So I want to start off by saying that I’m a big fan of the Horizon series. I really enjoyed both Horizon Zero Dawn and Forbidden West. In recent memory, these games are probably my favorite first-party games to play and get lost in. That said I was a bit underwhelmed with the narrative of Forbidden West and going into Burning Shores I wondered if they would veer back on course. So does the Horizon Burning Shores DLC deliver the goods?
Let’s dive into it.
One flaw of Horizon Forbidden West was its narrative. It had a slow start and then the ending felt abrupt. The same can’t be said with Burning Shores. This DLC narrative started strong and remained intriguing the whole way through.
The main antagonist in Burning Shores is far more interesting than any that we experienced in Forbidden West. The stakes are still high as always, but the confined story gives us time to sit with the villain.
The narrative of Burning Shores feels a lot more confined and focused than Forbidden West. A choice that pays off in a major way. The stakes, while still large feel smaller and less grand. This choice was the right one as we had time to get to know the area and its occupants in a much more intimate way that resonates more than the main game.
The Side Quests:
The side quest in Horizon Forbidden West was amazing. Many of which provided fantastic smaller-scale stories. In fact, a critique of mine about Forbidden West was that the main narrative wasn’t as compelling as the majority of the side quests. Thankfully the side quests in the Burning Shores DLC continue to hit hard. While there are only a few of them, the personal stories that Aloy encounters help flesh out the lore of the Quen and the Burning Shores. Again this is only a smaller DLC, but the quality of these stories makes me wish that there were more of them.
Burning Shore’s gameplay takes what was presented in Forbidden West and adds some sprinkles to what was already a good sundae. The gameplay is still the same but with some new additions. For example, there are new skills that you can unlock in the skill trees.
Here are my favorites. The Hunter branch has this amazing one where you can grapple to a downed enemy and do a diving critical hit. The Trapper branch has a skill where you heal from dropping a smoke bomb. I didn’t find the need to use the smoke bombs in Forbidden West, but now with that additional healing incentive, I found myself using it and thus playing the game slightly differently.
The enemies that you encounter are relatively the same as the Forbidden West with a few exceptions. One of those exceptions is an insane boss fight at the end of Burning Shores that’s a genuine spectacle to see. It’s one of those moments of gameplay that feels like it’s using the power of the PS5. The new machines like the Bilegut and the Waterwing are nice additions to the lineup of machines. The Bilegut is like a giant frog machine that spits out eggs and launches poison at you. Its eggs hatch into drones that have their own electric attacks. The Bilegut is a nice new addition to the machines you face due to its wide array of attacks that you have to be on guard against. The Waterwing is like a machine version of a pelican. It is similar to the other flying mount, the Sunwing, but the Waterwing can fly in the skies and underwater. I love that the transition to going underwater and flying back into the sky is seamless. This is the best way to traverse in the game overall now.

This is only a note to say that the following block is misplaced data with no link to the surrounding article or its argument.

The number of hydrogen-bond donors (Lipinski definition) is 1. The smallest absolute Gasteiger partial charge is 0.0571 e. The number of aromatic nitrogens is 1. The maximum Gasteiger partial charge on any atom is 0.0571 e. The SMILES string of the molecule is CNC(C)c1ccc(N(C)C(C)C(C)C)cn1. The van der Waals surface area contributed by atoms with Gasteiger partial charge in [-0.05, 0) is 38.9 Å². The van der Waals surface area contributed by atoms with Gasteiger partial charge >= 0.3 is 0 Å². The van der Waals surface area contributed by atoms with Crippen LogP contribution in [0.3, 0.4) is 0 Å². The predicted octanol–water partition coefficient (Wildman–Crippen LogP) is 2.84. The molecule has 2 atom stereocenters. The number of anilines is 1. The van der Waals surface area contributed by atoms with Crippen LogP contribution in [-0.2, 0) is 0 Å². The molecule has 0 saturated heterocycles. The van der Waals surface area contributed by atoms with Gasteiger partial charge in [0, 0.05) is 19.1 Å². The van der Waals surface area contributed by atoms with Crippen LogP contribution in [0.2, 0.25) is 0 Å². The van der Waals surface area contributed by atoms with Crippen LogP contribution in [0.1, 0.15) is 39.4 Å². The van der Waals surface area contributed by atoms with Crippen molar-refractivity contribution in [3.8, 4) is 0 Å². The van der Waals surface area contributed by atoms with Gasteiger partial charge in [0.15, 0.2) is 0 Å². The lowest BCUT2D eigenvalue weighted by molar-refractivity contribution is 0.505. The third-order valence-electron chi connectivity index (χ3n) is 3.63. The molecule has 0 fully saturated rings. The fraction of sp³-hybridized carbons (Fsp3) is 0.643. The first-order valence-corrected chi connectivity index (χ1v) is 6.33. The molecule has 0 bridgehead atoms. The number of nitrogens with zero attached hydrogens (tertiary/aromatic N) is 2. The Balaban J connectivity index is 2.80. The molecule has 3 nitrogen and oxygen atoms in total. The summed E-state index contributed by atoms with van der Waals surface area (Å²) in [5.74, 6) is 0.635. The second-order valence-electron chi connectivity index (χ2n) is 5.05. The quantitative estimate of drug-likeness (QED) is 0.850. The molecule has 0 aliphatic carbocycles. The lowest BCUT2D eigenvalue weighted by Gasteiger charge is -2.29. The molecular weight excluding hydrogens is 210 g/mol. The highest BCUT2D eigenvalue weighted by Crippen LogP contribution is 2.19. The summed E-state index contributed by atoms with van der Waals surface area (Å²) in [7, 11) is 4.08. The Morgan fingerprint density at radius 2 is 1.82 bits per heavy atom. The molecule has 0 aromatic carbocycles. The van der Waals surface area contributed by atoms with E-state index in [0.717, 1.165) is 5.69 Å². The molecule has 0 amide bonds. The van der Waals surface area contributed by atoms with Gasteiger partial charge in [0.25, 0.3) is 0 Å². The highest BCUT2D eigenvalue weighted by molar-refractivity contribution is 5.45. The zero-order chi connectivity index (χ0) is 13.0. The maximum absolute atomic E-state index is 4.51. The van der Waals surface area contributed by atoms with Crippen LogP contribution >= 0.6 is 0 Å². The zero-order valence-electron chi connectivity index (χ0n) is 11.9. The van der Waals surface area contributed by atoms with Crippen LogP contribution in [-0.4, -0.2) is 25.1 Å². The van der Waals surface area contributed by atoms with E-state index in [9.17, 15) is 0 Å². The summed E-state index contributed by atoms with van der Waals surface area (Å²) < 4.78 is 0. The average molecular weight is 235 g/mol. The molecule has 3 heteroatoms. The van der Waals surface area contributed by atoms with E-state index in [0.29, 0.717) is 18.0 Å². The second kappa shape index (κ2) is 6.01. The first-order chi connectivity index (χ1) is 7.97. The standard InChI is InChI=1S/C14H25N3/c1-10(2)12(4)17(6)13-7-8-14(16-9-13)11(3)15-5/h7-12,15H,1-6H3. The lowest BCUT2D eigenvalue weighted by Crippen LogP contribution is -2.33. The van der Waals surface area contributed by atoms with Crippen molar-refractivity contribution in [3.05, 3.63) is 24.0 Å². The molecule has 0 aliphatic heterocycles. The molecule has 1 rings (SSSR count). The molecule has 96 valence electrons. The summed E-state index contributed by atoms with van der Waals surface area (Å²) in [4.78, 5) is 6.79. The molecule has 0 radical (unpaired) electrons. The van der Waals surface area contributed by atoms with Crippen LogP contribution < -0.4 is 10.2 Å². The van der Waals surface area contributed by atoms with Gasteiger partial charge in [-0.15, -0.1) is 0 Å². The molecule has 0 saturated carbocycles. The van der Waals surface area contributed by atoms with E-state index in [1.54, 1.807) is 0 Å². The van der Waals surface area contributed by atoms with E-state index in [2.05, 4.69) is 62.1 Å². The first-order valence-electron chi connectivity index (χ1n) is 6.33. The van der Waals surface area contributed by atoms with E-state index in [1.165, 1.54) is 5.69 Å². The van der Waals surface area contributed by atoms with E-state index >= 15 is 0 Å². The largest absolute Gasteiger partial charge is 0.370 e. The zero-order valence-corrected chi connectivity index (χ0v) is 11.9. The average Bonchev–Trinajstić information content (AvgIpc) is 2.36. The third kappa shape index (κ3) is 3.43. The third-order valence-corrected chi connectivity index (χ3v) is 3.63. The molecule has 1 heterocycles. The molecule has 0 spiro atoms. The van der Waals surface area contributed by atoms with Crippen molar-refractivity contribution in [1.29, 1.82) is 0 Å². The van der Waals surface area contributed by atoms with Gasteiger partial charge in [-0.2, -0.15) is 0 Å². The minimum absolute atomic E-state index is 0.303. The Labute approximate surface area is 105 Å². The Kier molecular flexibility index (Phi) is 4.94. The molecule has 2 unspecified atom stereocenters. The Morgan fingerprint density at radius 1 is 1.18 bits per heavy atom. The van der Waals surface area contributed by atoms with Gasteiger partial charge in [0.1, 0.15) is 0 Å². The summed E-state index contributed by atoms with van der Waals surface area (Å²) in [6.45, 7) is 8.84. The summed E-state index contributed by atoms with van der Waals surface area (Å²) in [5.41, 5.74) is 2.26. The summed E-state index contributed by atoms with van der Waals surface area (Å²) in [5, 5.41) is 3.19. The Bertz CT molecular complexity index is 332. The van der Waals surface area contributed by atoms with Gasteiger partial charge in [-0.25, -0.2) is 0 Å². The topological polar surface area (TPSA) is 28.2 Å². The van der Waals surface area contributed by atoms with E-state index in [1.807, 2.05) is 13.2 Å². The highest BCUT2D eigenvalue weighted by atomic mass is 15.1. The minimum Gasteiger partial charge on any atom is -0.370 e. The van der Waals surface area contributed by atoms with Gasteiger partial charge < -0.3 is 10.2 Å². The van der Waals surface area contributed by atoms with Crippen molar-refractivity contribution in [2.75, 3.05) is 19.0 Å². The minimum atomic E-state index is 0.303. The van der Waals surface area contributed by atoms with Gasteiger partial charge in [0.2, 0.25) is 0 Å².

Seyka is a new Quen ally and she is one of the best new characters in the game. Her dynamic and chemistry brought out a new aspect of Aloy’s personality that was missing in the previous stories. The back and forth between Aloy and Seyka reminded me a bit of Uncharted The Lost Legacy and that’s a formula Guerrilla Games may want to stick with going forward with Aloy.
It was great to see Sylens. Ever since the late, great Lance Reddick passed away I wondered how the Horizon Series would approach his character. While he’s only in the Burning Shores sparsely it was nice to see him.
An aspect that I enjoyed about the Horizon series is the abundant amount of collectibles that you can acquire. Burning Shores adds to that list with Porcine figures. While it’s unfortunate that the game doesn’t give you a super compelling reason to care about these Porcine figures, it’s cool that they are there. There are a few additional collectibles from the mainline game to find as well.
Just like Horizon Forbidden West, Burning Shores is a visual spectacle. The environments like the volcanos, buildings, and lush jungles are so vivid, vibrant, and beautiful. I found myself often stopping to admire the way the sun reflects off of the rolling waves and how detailed the machines are. This game is perfect for those that have a Nice large TV. It’s truly eye candy.
Overall/Should You play Horizon Burning Shores:
I think that depends on how big of a fan you are of the Horizon games. If you didn’t enjoy those games then of course the answer is no. Burning Shores isn’t going to change your mind. On the flip side, if you enjoyed them then the answer is yes. Burning Shores offers more of what you love with a better narrative than what we got with Forbidden West. This DLC fleshes out Aloy and puts that personality on display in a way that was missing in Forbidden West. Burning Shores feels like the epilogue that we should have gotten in Forbidden West. It gives the big revelation at the end of Forbidden West time to breathe while also amplifying it in a way that adds weight to it. Horizon Burning Shores overall are the best example of what the franchise can be when its narrative and characters are the main focus.
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